Two anti-inflammatory cytokines (interleukin [IL]-13 and osteoprotegerin) and a pro-inflammatory cytokine (IL-1β) were significantly lower in the OA knees. Two catabolic enzymes (matrix metalloproteinase [MMP]-2 and MMP-3) were significantly elevated in OA knees. TIMP-2, an inhibitor of MMPs, was significantly elevated in OA knees.

Conclusions:

Six of the 16 synovial-fluid proteins were significantly different between OA knees and normal knees in this study. Future research using a similar multiplex ELISA approach or other proteomic techniques may enable researchers and clinicians to develop more accurate biochemical profiles of synovial fluid to help diagnose OA, identify subsets of OA or individual characteristics, guide clinical decisions, and identify patients at risk for OA after knee injury.

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Jeffrey B. Driban, Nicole Cattano, Easwaran Balasubramanian, Michael R. Sitler, Mamta Amin, Joseph Glutting and Mary F. Barbe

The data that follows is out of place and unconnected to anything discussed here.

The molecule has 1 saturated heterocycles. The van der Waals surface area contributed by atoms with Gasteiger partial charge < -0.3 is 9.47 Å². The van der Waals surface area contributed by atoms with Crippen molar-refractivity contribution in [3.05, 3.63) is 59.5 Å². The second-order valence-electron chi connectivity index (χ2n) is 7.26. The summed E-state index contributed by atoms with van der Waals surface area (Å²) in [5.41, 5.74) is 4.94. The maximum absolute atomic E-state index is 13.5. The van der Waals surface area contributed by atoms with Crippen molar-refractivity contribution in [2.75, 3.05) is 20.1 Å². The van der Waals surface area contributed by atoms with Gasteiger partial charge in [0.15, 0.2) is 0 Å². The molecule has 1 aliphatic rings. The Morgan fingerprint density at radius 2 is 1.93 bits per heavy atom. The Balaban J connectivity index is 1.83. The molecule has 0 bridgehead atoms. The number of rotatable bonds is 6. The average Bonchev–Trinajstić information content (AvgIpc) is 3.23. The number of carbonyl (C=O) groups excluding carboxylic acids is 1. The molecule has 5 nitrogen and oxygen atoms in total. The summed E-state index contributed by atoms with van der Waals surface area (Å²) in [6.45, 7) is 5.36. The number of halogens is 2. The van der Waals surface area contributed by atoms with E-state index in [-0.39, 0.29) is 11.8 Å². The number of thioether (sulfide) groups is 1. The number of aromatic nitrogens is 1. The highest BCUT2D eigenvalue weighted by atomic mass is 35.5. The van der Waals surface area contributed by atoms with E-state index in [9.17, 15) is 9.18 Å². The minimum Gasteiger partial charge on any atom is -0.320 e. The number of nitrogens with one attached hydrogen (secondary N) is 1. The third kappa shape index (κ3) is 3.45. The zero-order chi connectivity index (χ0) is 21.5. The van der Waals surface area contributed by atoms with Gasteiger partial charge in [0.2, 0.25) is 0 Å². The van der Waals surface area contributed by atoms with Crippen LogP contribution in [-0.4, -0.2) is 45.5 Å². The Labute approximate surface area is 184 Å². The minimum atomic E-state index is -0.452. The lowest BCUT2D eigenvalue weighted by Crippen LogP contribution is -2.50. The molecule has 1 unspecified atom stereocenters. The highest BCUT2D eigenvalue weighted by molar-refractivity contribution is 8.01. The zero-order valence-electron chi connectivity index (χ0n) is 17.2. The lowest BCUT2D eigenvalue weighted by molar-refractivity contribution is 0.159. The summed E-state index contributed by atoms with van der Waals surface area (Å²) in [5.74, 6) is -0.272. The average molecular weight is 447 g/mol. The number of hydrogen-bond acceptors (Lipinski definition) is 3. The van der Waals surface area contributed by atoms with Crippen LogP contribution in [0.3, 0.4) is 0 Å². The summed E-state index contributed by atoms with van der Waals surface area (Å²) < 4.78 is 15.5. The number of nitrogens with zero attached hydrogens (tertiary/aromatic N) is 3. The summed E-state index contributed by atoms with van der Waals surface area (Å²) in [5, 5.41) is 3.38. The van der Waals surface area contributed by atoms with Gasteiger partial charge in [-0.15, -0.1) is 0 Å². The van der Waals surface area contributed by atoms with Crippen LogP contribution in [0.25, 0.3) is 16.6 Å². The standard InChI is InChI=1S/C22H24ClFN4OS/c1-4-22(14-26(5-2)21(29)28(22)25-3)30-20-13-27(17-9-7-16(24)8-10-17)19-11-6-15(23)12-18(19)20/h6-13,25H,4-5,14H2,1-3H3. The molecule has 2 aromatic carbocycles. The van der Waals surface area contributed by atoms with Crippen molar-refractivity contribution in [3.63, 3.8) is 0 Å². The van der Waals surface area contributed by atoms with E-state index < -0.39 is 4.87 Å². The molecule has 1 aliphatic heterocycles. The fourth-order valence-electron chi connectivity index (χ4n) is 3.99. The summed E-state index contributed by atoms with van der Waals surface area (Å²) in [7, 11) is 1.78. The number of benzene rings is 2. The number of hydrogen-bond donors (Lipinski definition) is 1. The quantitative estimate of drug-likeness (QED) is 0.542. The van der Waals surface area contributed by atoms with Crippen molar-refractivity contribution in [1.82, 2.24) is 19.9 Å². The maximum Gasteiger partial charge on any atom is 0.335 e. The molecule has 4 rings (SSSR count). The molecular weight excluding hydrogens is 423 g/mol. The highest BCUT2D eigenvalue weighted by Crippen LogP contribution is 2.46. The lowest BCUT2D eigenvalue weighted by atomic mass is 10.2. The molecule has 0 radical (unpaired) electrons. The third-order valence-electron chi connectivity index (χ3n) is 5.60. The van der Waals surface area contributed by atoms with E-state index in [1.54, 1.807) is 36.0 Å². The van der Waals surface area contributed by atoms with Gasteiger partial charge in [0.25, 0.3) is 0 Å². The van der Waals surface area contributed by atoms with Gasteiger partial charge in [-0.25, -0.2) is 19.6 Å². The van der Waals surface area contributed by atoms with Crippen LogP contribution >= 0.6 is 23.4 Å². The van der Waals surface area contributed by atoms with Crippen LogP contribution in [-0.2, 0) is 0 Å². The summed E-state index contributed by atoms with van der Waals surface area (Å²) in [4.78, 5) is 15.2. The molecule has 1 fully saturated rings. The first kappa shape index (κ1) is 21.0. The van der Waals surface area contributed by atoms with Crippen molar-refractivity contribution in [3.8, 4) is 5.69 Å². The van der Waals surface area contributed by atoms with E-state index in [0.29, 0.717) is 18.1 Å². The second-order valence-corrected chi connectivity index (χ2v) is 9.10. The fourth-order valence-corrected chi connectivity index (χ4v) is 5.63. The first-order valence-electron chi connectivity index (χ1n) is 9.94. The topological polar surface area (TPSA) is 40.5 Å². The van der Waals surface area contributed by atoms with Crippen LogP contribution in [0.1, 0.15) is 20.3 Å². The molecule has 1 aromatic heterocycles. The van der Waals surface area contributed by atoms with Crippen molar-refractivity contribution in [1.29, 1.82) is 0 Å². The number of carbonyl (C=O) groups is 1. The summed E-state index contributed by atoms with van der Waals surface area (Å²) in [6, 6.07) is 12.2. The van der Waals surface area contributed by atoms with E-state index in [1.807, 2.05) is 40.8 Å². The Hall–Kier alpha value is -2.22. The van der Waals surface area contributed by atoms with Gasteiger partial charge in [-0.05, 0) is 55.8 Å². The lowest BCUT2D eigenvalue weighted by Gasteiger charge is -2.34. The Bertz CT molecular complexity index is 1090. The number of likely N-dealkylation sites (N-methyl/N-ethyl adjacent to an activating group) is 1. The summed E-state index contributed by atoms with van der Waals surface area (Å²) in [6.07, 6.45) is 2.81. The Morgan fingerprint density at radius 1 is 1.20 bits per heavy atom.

Context: To better understand why a knee develops osteoarthritis after joint trauma we need to assess the local biochemical changes. Unfortunately, it is challenging to obtain synovial fluid from a knee with no effusion. Objective: To describe the authors' protocol for aspirating synovial fluid from noneffused knees. Second, they demonstrate the validity of this method by evaluating the relationships between normalized and raw biomarker concentrations among knees with effusion (undergoing a traditional aspiration) and without effusion (requiring a saline-assisted aspiration). Design: Validation study based on secondary analyses from 2 cohort studies. Setting: Outpatient orthopedic clinic and basic-science laboratory. Participants: Participants had moderate to severe radiographic knee osteoarthritis (n = 15 with and 11 without effusion) and no osteoarthritis or effusion (n = 4). Interventions: The same orthopedic surgeon performed all synovial-fluid joint aspirations, including saline-assisted aspirations. Main Outcome Measures: The authors used multiplex enzyme-linked immunosorbent assays to determine 7 synovial-fluid biomarker concentrations. They then calculated correlations between raw and normalized (to total synovial-fluid protein content) biomarker concentrations. Results: The authors excluded 1 sample collected with a saline-assisted aspiration because it contained blood. Normalized biomarker concentrations had positive associations with raw biomarker concentrations (r = .77-99), with the exception of interleukin-13 and interleukin-1Β among knees that underwent a saline-assisted aspiration. Excluding interleukin-1Β, associations between normalized and raw biomarker concentrations were consistent between knees that had a saline-assisted or traditional aspiration. Conclusions:Saline-assisted aspiration is a valid technique for assessing the local biochemical changes in knees without effusion.